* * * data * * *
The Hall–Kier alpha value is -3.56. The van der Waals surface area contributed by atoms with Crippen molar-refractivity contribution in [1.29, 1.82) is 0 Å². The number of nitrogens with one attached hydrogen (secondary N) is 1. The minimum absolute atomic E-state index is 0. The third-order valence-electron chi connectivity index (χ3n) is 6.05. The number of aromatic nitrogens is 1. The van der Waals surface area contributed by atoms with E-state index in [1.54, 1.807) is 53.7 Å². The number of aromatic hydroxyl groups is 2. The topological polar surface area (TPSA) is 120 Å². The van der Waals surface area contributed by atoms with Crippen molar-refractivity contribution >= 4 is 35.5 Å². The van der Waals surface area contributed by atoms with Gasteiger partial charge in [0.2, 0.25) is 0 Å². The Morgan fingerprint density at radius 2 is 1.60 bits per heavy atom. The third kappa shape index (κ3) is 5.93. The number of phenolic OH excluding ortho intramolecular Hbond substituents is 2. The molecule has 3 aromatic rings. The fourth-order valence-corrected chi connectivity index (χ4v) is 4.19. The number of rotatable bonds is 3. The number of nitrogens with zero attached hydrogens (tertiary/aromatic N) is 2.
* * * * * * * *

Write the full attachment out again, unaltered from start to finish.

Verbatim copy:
The Hall–Kier alpha value is -3.56. The van der Waals surface area contributed by atoms with Crippen molar-refractivity contribution in [1.29, 1.82) is 0 Å². The number of nitrogens with one attached hydrogen (secondary N) is 1. The minimum absolute atomic E-state index is 0. The third-order valence-electron chi connectivity index (χ3n) is 6.05. The number of aromatic nitrogens is 1. The van der Waals surface area contributed by atoms with E-state index in [1.54, 1.807) is 53.7 Å². The number of aromatic hydroxyl groups is 2. The topological polar surface area (TPSA) is 120 Å². The van der Waals surface area contributed by atoms with Crippen molar-refractivity contribution >= 4 is 35.5 Å². The van der Waals surface area contributed by atoms with Gasteiger partial charge in [0.2, 0.25) is 0 Å². The Morgan fingerprint density at radius 2 is 1.60 bits per heavy atom. The third kappa shape index (κ3) is 5.93. The number of phenolic OH excluding ortho intramolecular Hbond substituents is 2. The molecule has 3 aromatic rings. The fourth-order valence-corrected chi connectivity index (χ4v) is 4.19. The number of rotatable bonds is 3. The number of nitrogens with zero attached hydrogens (tertiary/aromatic N) is 2.